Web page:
Re: [v6ops] SLAAC renum: Problem Statement & Operational workarounds

"Bernie Volz (volz)" <volz@cisco.com> Sun, 27 October 2019 22:04 UTC

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From: "Bernie Volz (volz)" <volz@cisco.com>
To: Owen DeLong <owen@delong.com>, Ted Lemon <mellon@fugue.com>
CC: "v6ops@ietf.org" <v6ops@ietf.org>
Thread-Topic: [v6ops] SLAAC renum: Problem Statement & Operational workarounds
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Date: Sun, 27 Oct 2019 22:03:53 +0000
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Subject: Re: [v6ops] SLAAC renum: Problem Statement & Operational workarounds
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>I don’t know of a single DHCPv6 server which operates that way currently. Can you point to a working example?

That is actually the RFC8415 specified behavior … the DHCP server I work on (Cisco Prime Network Registrar) will do this if steps are taken to “invalidate” a lease.

See RFC 8415, Section 18.3.4:

   If the server finds that any of the addresses in the IA are not
   appropriate for the link to which the client is attached, the server
   returns the address to the client with lifetimes of 0.

   If the server finds that any of the delegated prefixes in the IA are
   not appropriate for the link to which the client is attached, the
   server returns the delegated prefix to the client with lifetimes
   of 0.


  *   Bernie

From: v6ops <v6ops-bounces@ietf.org> on behalf of Owen DeLong <owen@delong.com>
Date: Sunday, October 27, 2019 at 4:18 PM
To: Ted Lemon <mellon@fugue.com>
Cc: "v6ops@ietf.org" <v6ops@ietf.org>
Subject: Re: [v6ops] SLAAC renum: Problem Statement & Operational workarounds




On Oct 27, 2019, at 06:54 , Ted Lemon <mellon@fugue.com<mailto:mellon@fugue.com>> wrote:

On Oct 27, 2019, at 9:41 AM, Philip Homburg <pch-v6ops-9@u-1.phicoh.com<mailto:pch-v6ops-9@u-1.phicoh.com>> wrote:
The little bit missing is that the CPE should write prefixes advertised using
SLAAC to persistent storage which allows the CPE to invalidate stale prefixes
after a reboot.

Actually I do not believe this is correct behavior.   Let us assume prefix delegation.   If we have prefix delegation, then when the CPE comes back from a power cycle, it should reconfirm the prefix it had previously; the assumption is that that prefix is still valid.  This can be handled in infrastructure—the ISP edge router should know whether the prefix is still valid, because if it is it should be advertising a route for it.   If it is not still valid, then the CPE router should attempt to renew it, which would go to the DHCP server (possibly both messages would).  If the lease on the address is still valid, the ISP should renew the lease and not issue a new one.   It is a misconfiguration for some other thing to happen in this case.   This would then re-establish the route in the ISP edge router.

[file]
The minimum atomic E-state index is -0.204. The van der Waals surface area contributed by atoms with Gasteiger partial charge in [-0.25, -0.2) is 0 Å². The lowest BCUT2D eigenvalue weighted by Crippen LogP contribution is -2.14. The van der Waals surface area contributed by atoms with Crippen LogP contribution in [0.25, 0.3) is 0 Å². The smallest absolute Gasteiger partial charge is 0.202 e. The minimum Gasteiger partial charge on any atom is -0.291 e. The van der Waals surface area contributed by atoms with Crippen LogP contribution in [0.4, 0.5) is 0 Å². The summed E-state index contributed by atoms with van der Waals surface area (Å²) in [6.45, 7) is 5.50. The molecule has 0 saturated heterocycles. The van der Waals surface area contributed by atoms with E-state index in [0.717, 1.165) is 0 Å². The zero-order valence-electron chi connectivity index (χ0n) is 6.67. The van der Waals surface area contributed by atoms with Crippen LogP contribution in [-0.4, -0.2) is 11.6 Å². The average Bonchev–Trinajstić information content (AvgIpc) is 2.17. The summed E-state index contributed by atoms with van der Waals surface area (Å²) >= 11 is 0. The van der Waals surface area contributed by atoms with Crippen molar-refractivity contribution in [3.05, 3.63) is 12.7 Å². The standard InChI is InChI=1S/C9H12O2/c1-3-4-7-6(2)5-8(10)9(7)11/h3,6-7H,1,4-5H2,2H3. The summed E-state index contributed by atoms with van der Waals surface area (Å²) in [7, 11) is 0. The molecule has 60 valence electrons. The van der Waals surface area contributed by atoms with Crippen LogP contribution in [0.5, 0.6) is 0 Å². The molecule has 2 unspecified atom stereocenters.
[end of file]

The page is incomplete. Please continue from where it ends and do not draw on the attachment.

So this still requires that the CPE has written the lease to persistent storage. Currently many CPE do not do this.

I agree that the CPE should attempt to reconfirm/renew the existing prefix lease. However, if that fails for some reason (and there are multiple scenarios which present valid reasons this could fail without misconfiguration on either side), I think that the behavior described is preferable to simply removing the old prefix from RAs and waiting for them to time out on the unsuspecting hosts. Especially in the case of 1 week preferred and 1 month valid lifetime timers.

If the ISP wants to deprecate the old prefix, the thing to do is not to fail to renew it, but rather to renew it with a preferred lifetime of zero and offer another prefix with a preferred lifetime that is not zero.   The CPE router should in this case advertise both prefixes, with the applicable lifetimes.  Using my limited SEND proposal, the advertisement with a preferred lifetime of zero would be immediately seen by all hosts that implement limited SEND, and they would start using the new preferred prefix.  Hosts that don’t implement limited SEND would still behave correctly, but might take longer to stop using the old prefix.  This should be okay because the old valid lifetime is still valid.

Can you point to any authoritative document which supports this particular mechanism?

I don’t know of a single DHCPv6 server which operates that way currently. Can you point to a working example?

That’s the way things should go when everything is working correctly.   If however the ISP’s DHCP server loses its cookies and can’t renew the old prefix, then we’d see the new behavior where hosts that implement limited SEND could immediately see that the old prefix was no longer usable, and would stop using it in preference to the new prefix.   Hosts that don’t implement limited SEND would behave as they behave today.

While there may be advantages to limited SEND, I don’t see that as a reason not to implement this particular fix across the board since it would benefit both hosts implementing limited SEND as well as hosts not implementing it.

Owen